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Evidence for alpha-synuclein prions causing multiple system atrophy in humans with parkinsonism

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Title: Evidence for alpha-synuclein prions causing multiple system atrophy in humans with parkinsonism
Authors: Prusiner, SB
Woerman, AL
Mordes, DA
Watts, JC
Rampersaud, R
Berry, DB
Patel, S
Oehler, A
Lowe, JK
Kravitz, SN
Geschwind, DH
Glidden, DV
Halliday, GM
Middleton, LT
Gentleman, SM
Grinberg, LT
Giles, K
Item Type: Journal Article
Abstract: Prions are proteins that adopt alternative conformations that become self-propagating; the PrPSc prion causes the rare human disorder Creutzfeldt–Jakob disease (CJD). We report here that multiple system atrophy (MSA) is caused by a different human prion composed of the α-synuclein protein. MSA is a slowly evolving disorder characterized by progressive loss of autonomic nervous system function and often signs of parkinsonism; the neuropathological hallmark of MSA is glial cytoplasmic inclusions consisting of filaments of α-synuclein. To determine whether human α-synuclein forms prions, we examined 14 human brain homogenates for transmission to cultured human embryonic kidney (HEK) cells expressing full-length, mutant human α-synuclein fused to yellow fluorescent protein (α-syn140*A53T–YFP) and TgM83+/− mice expressing α-synuclein (A53T). The TgM83+/− mice that were hemizygous for the mutant transgene did not develop spontaneous illness; in contrast, the TgM83+/+ mice that were homozygous developed neurological dysfunction. Brain extracts from 14 MSA cases all transmitted neurodegeneration to TgM83+/− mice after incubation periods of ∼120 d, which was accompanied by deposition of α-synuclein within neuronal cell bodies and axons. All of the MSA extracts also induced aggregation of α-syn*A53T–YFP in cultured cells, whereas none of six Parkinson’s disease (PD) extracts or a control sample did so. Our findings argue that MSA is caused by a unique strain of α-synuclein prions, which is different from the putative prions causing PD and from those causing spontaneous neurodegeneration in TgM83+/+ mice. Remarkably, α-synuclein is the first new human prion to be identified, to our knowledge, since the discovery a half century ago that CJD was transmissible.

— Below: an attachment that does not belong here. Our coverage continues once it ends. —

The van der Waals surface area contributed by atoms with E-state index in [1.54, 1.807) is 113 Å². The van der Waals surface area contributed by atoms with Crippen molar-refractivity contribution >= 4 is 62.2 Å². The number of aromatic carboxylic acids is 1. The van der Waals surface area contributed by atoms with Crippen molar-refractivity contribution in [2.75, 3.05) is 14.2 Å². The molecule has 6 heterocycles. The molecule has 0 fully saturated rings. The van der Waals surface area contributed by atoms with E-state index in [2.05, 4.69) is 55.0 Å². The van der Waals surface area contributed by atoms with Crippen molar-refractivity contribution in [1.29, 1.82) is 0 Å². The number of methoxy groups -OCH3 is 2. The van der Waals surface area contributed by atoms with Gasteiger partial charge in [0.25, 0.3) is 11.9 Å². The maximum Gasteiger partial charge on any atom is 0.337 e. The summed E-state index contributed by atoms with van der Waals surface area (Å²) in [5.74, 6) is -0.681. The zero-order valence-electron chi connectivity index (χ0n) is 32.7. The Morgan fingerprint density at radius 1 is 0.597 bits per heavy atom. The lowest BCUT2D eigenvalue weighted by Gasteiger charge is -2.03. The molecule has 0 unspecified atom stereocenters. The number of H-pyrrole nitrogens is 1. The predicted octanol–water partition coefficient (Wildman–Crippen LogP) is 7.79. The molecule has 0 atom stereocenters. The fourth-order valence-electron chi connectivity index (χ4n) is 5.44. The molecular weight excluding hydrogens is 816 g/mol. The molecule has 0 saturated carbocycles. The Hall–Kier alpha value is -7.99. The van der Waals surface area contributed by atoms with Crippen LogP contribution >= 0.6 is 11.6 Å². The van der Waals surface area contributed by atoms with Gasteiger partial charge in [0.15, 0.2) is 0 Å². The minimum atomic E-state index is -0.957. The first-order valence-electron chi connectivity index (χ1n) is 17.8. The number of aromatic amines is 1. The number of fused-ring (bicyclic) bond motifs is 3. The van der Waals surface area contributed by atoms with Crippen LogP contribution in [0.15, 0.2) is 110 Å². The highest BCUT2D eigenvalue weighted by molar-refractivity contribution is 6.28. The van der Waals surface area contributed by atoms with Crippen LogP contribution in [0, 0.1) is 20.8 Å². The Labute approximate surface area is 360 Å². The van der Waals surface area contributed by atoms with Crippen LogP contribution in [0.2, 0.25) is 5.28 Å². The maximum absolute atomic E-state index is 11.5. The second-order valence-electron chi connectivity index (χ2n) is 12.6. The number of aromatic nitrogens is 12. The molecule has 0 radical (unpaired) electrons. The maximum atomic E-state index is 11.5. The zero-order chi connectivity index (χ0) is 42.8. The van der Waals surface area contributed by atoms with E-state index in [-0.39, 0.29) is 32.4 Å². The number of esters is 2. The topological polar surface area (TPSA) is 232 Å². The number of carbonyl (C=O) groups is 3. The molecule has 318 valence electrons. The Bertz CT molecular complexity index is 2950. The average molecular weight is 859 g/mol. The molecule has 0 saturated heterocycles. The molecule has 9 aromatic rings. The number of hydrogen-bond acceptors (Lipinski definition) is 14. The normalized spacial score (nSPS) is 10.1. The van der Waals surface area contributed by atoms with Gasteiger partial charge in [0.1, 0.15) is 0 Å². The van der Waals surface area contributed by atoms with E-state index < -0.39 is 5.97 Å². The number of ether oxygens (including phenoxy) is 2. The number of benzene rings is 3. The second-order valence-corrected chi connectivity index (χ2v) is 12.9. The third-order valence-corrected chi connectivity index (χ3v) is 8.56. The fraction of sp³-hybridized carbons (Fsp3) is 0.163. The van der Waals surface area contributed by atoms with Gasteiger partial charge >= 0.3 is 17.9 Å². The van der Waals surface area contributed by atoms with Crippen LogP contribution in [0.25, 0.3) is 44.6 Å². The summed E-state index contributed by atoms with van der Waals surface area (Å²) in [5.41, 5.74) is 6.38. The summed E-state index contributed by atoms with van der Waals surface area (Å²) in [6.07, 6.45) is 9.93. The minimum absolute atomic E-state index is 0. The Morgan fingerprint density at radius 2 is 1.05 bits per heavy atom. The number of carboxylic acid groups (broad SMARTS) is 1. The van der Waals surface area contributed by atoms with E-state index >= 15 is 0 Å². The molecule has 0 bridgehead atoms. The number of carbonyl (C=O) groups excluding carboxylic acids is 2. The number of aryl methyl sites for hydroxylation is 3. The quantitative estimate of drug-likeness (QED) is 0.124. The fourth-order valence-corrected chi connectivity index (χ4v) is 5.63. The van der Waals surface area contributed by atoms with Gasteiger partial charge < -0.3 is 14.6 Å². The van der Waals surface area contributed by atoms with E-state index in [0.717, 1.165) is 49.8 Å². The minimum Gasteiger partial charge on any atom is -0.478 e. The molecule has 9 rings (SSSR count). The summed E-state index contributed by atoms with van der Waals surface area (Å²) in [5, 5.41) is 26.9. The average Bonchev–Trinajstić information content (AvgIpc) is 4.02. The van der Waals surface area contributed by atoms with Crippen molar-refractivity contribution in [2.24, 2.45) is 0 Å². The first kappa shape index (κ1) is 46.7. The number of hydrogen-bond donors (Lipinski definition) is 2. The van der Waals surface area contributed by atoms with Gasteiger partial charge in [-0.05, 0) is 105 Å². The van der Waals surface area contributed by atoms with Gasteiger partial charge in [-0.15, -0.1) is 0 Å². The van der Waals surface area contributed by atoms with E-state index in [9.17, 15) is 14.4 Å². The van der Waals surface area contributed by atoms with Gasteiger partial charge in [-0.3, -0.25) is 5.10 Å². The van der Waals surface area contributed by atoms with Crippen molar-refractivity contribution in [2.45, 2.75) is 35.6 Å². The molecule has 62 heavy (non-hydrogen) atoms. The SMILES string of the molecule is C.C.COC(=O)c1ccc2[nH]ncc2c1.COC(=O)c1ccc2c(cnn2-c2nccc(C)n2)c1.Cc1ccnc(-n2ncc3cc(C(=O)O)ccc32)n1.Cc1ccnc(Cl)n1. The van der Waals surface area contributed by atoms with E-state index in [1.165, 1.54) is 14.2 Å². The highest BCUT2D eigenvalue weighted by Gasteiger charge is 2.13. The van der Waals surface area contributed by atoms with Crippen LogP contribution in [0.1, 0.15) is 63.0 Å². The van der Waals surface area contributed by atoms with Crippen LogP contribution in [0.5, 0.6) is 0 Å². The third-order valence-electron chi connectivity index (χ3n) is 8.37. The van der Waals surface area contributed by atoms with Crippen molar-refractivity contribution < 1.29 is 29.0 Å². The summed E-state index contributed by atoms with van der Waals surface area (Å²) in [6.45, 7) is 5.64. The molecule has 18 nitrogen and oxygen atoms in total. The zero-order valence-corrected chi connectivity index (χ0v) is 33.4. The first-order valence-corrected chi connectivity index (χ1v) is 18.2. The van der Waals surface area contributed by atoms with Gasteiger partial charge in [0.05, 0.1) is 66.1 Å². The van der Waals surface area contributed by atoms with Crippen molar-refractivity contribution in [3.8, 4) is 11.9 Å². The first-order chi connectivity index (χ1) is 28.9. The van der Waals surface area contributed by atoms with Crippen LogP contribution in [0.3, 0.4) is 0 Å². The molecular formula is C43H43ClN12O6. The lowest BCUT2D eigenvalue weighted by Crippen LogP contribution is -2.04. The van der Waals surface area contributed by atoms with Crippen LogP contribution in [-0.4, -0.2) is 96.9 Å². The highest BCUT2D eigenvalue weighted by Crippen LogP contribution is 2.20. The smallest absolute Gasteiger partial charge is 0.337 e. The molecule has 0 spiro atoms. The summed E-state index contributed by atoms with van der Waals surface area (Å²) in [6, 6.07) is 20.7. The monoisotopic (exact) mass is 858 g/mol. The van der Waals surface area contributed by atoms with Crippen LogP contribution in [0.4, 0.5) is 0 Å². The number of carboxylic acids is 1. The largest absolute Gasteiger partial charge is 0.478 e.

Issue Date: 22-Sep-2015
Date of Acceptance: 22-Jul-2015
URI: http://hdl.handle.net/10044/1/59346
DOI: https://dx.doi.org/10.1073/pnas.1514475112
ISSN: 0027-8424
Publisher: National Academy of Sciences
Start Page: E5308
End Page: E5317
Journal / Book Title: PROCEEDINGS OF THE NATIONAL ACADEMY OF SCIENCES OF THE UNITED STATES OF AMERICA
Volume: 112
Issue: 38
Copyright Statement: © 2015 The Author(s). Published by the National Academy of Sciences.
Sponsor/Funder: Parkinson's UK
Funder's Grant Number: J-1402
Keywords: Science & Technology
Multidisciplinary Sciences
Science & Technology - Other Topics
neurodegeneration
Parkinson's disease
synucleinopathies
strains
PROGRESSIVE SUPRANUCLEAR PALSY
GLIAL CYTOPLASMIC INCLUSIONS
CREUTZFELDT-JAKOB-DISEASE
TRANSGENIC MICE
LEWY BODIES
CONSENSUS STATEMENT
TRANSMISSION
MUTATIONS
SCRAPIE
NEURODEGENERATION
Aged
Animals
Brain
Exons
Female
HEK293 Cells
Humans
Immunohistochemistry
Male
Mice
Mice, Transgenic
Microscopy, Fluorescence
Middle Aged
Multiple System Atrophy
Neurodegenerative Diseases
Parkinsonian Disorders
Phosphorylation
Polymorphism, Single Nucleotide
Prions
Ubiquinone
alpha-Synuclein
MD Multidisciplinary
Publication Status: Published
Open Access location: https://www.ncbi.nlm.nih.gov/pmc/articles/PMC4586853/pdf/pnas.201514475.pdf
Online Publication Date: 2015-08-31
Appears in Collections:Department of Medicine
Faculty of Medicine
Epidemiology, Public Health and Primary Care



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